Teens struggle with unhealthy relationships

Dee Carreon, In-Depth Editor

One of the many leading causes of teenage relationship breakups is obsessive controlling behavior.

This kind of behavior can develop into something much more malevolent in nature — abuse. Christina Foxhall, a counselor with Expect Respect Austin, said relationships can appear healthy at first, but then turn bad over time.

“In unhealthy relationships, one person uses their power to control or intimidate their partner instead of helping them to feel strong and empowered,” Foxhall said.

The SAFE Alliance along with Expect Respect Austin aims to provide counseling and support groups for victims of violence and abuse.

Abuse is not as simple as an A + B causes C situation. It’s something that builds over time. By its simplest definition, in this context, it is the cruel and violent mistreatment of a person. Violence, in this case, is not necessarily physical. This is where the subject splits.

Abuse is usually portrayed in pop culture in physical, financial, or even a sexual forms; however, those aren’t the only kinds. The Eagle’s Eye interviewed a student who shared his story of abuse to help others know that they are not alone. The student asked to remain anonymous so he will be referred to as Brian.

“(My mentality) was really just in that ‘puppy love’ phase I guess, where you don’t actually care for the person but you always want to be with them because they give you the attention that you want,” Brian said.

“In the beginning, it was like ‘Wow! Maybe this person does care about me,’ and then it just slowly transformed into ‘This person’s just using me for something that they don’t get (receive).’More of like mentally pushing them up. As in, whenever they would be down or something would go their way, they always had me to fall on.”

Verbal and emotional are the most common types of abuse in relationships. In a survey conducted by The Eagle’s Eye, 53 percent of students surveyed experienced this kind of abuse.

“A verbally or emotionally abusive partner uses insults, jealousy, anger, intimidation, threats, or isolation in order to have control over their partner. Sometimes relationships can appear healthy at first, but become unhealthy over time,” Foxhall said.

The effects of this specific type can stretch far longer psychologically and in time than anything physical. With this psychological and emotional form, it can be hard for victims to even figure out that they are experiencing abuse.

“Before when we first started talking, she completely just cut me off randomly and she came right back into my life,” Brian said. “So she would just be like poking me with a stick, in a way. Every time (she would do that) I would look at myself and think ‘What am I doing wrong?’, ‘Did I do something to cause this?”

The subtleness of emotional abuse is the reason why it is so insidious and harmful. One scenario where this happens is when someone in a relationship intentionally start ignoring their partners. Victims will often begin blaming themselves. It might seem like something minor at first but the more it happens, the more degraded victims become.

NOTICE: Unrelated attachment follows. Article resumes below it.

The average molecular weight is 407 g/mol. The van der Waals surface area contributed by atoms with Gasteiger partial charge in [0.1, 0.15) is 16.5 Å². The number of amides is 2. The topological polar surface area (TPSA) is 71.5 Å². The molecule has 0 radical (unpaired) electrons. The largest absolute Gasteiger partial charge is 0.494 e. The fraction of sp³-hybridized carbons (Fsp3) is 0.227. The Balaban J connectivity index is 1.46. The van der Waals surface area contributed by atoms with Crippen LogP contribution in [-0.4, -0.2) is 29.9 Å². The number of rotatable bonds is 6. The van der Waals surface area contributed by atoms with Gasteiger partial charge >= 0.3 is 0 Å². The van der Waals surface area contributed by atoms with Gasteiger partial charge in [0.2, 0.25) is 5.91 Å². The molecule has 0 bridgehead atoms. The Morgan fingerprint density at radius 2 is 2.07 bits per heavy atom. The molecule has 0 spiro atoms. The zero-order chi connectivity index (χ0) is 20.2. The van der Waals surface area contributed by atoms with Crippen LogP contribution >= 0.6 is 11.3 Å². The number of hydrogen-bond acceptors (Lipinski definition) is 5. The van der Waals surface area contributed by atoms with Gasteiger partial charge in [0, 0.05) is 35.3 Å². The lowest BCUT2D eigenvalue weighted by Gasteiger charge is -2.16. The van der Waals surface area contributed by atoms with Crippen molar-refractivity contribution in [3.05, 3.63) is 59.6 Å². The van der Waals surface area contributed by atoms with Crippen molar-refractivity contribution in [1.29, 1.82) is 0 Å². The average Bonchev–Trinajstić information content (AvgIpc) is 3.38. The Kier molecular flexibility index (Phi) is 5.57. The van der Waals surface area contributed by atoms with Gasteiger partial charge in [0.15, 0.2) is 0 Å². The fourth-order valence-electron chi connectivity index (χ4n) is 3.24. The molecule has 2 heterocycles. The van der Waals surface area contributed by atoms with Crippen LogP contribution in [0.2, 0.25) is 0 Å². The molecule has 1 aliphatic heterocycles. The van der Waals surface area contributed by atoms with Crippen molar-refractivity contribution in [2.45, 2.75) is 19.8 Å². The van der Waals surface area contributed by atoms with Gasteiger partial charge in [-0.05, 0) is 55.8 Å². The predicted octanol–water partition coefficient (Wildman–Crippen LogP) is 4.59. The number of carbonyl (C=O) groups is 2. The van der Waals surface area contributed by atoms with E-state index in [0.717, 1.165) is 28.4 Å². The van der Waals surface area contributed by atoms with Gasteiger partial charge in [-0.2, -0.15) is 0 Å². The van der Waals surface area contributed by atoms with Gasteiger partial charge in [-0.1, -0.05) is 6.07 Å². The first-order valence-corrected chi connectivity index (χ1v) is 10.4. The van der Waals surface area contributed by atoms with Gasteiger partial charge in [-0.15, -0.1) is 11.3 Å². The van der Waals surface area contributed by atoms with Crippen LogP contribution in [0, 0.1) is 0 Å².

“I thought she was amazing and perfect,” Brian said. “It wasn’t even love at that point, I was just … I didn’t want to lose this person. I was so emotionally invested into this person that I couldn’t lose them and I guess she saw that and kept just pushing me further and further.”

It wasn’t even love at that point, I was just … I didn’t want to lose this person. I was so emotionally invested into this person that I couldn’t lose them and I guess she saw that and kept just pushing me further and further”

— Brian

Emotional abuse comes in a collection of behaviors over time and the behaviors individually don’t seem like anything abusive and that’s why it’s so hard to spot.

“The reason that we stopped talking was because she lied and said that she was scared of me because I didn’t want to talk to her,” Brian said.

“So she went to the police and she got a restraining order saying that I was a monster, and she was scared of me. People actually told me that she had gone and done that to multiple people and she’s a constant liar so it’s just a bunch of emotional (stuff ). That wasn’t the first time she’s done something (though), it’s the first time she did something that bad.”

A common question that victims have is whether it is possible for an abusive partner to change. Foxhall elaborates that violence (emotionally in this case) is always a choice. There are “no excuses” and no one else to blame for being abusive.

“The first step toward becoming a non-abusive partner is to take full responsibility for your actions, without blaming your partner or anyone else,” Foxhall said.

“This means that the abuser must be willing to admit that their behavior is wrong, take responsibility for their actions, and get help to end it.”

The second step would be for the person to actively seek help from a counselor, support group, or trusted adult so that they can explore beliefs and past experiences that have led to abusive behaviors and learn new skills for healthy relationships.

“The abusive partner must make a commitment to themselves to change and respect their partner’s right to be safe and healthy as they work toward change, even if it means ending the relationship,” Foxhall said.

Having a healthy relationship means to grow and find personal development alongside your partner. Couples should learn to communicate effectively and listen attentively but most importantly, create healthy boundaries. Positive relationships consist of trust, mutual respect, honesty, individuality, and understanding